Some alumni are showing their support for Joe Paterno and are criticizing the Board of Trustees' firing of the former head coach.
Anthony Lubrano, a 1982 graduate of the Smeal College of Business and namesake of Penn State's Medlar Field at Lubrano Park, initiated a petition supporting the Penn State football lettermen who wrote a letter of support to Paterno last month.
The letter, titled "We Stand in Support of Joe and Penn State," was signed by 526 football players, both past and present, according to former linebacker Brandon Short.
"We wanted people to take a step back and wait for things to come out before passing judgement on Coach Paterno," said Short, who was instrumental in the drafting and signing of the letter.
After talking with former Penn State running back Franco Harris, Lubrano said he also wanted to show his support for Paterno, like the lettermen. Lubrano then decided to get other alumni involved.
At Lubrano's request, Michelle Murosky, Class of 2003, posted a petition on www.change.org titled, "In Support of Due Process." Lubrano said that he also sent out letters to alumni in an attempt to promote the cause.
Murosky, the founder of Penn Staters for Responsible Stewardship, said that her organization fully supports the message of the petition.
The group, which is open to all Penn State alumni and supporters, hopes to replace all board members by endorsed petition candidates. The group currently has 2,500 members in its closed Facebook group.
The petition calls for due process and to reserve judgement on Paterno and the Penn State community until all of the facts surrounding the Jerry Sandusky sex abuse case are revealed. The message is not about guilt or innocence, but rather that everyone is innocent until proven guilty, Lubrano said.
"The university responded inappropriately to the situation," Lubrano said. "Their response set us down a path that has harmed our reputation."
The Board of Trustees made decisions without the benefit of proper information, Lubrano said.
"Even a grade school student of the law would know that a grand jury presentment is a one-sided view of things," Lubrano said.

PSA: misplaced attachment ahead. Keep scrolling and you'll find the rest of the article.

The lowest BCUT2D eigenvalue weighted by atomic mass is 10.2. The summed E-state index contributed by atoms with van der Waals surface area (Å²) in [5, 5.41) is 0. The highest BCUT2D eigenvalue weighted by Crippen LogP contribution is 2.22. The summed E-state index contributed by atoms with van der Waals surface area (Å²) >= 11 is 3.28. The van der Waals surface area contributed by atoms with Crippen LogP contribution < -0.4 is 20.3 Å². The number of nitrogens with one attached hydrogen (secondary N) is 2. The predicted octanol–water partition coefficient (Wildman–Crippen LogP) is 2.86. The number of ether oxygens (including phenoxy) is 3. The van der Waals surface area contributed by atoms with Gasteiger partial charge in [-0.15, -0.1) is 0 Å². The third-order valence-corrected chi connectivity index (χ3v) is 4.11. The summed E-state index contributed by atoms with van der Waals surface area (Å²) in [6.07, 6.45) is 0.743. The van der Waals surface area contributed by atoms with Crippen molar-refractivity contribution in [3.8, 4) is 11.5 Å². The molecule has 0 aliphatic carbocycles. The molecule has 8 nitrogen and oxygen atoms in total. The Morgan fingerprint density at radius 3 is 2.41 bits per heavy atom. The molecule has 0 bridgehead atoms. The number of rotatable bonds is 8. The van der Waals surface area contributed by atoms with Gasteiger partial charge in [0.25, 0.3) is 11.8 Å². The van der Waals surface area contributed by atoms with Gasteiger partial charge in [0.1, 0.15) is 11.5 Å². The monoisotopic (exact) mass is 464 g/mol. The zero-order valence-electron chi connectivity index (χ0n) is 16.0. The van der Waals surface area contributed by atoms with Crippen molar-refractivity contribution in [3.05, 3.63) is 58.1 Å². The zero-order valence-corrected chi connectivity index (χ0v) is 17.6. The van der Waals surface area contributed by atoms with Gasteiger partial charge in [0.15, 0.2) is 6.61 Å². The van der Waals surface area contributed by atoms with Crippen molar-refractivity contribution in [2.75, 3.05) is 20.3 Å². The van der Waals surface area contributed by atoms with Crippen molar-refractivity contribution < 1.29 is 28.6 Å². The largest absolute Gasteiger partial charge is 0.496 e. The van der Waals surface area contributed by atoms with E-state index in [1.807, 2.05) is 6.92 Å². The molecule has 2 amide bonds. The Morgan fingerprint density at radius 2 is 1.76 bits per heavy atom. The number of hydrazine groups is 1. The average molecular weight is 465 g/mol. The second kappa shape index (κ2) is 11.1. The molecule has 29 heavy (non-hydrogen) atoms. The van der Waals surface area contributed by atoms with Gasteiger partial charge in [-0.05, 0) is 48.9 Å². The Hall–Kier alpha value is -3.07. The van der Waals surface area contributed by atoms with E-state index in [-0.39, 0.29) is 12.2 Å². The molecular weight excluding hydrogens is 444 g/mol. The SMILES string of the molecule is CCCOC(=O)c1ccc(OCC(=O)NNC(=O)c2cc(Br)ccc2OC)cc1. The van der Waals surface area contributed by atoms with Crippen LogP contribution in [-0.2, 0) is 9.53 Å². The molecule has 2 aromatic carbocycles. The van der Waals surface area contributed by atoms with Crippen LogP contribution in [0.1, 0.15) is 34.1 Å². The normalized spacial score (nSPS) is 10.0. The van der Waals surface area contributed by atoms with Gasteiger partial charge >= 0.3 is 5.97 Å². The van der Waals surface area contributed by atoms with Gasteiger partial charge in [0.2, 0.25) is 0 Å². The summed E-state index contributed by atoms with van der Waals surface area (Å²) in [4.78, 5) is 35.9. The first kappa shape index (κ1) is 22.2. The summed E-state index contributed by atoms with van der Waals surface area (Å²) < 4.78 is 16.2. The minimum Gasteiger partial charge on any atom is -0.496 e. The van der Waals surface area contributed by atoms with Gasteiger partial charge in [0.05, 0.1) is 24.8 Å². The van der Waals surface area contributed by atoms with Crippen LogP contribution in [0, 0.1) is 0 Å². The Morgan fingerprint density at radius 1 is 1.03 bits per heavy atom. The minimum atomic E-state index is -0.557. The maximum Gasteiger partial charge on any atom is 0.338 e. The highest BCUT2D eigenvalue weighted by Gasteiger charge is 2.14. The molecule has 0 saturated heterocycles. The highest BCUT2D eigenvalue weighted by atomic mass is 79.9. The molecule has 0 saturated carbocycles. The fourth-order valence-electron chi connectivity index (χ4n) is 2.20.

Lubrano said that he sees a disconnect between the board and the rest of the Penn State community.
"It's a sad commentary on our leadership," Lubrano said. "The board could've stood up for Paterno, but they didn't. The silence was deafening."
Chairman of the Board Steve Garban said he is aware of the circulating petition. Garban said people are entitled to their own opinions, but said it would be "inappropriate" for him to comment further.
Lubrano said that he has known Paterno since 1995, and knows that the former coach would never trade the well being of a child with the reputation of a football program. He said that factions on the board already wanted Paterno gone before the scandal broke.
"They sat him on a ledge all by himself and pushed him," Lubrano said.
But this is just the first step in the process. The petition currently has over 4,600 signatures, but Lubrano hopes to garner over 100,000 by the time of the Board of Trustees' spring elections. Lubrano said that his goal is to place three new members on the board during these elections.
"Our strength is in numbers," Lubrano said.
To achieve this goal, Lubrano said that he plans on getting the student body engaged in the movement. On Tuesday, he and other petition organizers will be meeting with student leadership to discuss possible ways to move forward.
"My endgame is to change the narrative of these events. It really shouldn't be the 'Penn State Scandal,' " Lubrano said. "I want to restore our reputation and enhance it in a measured, respectful way."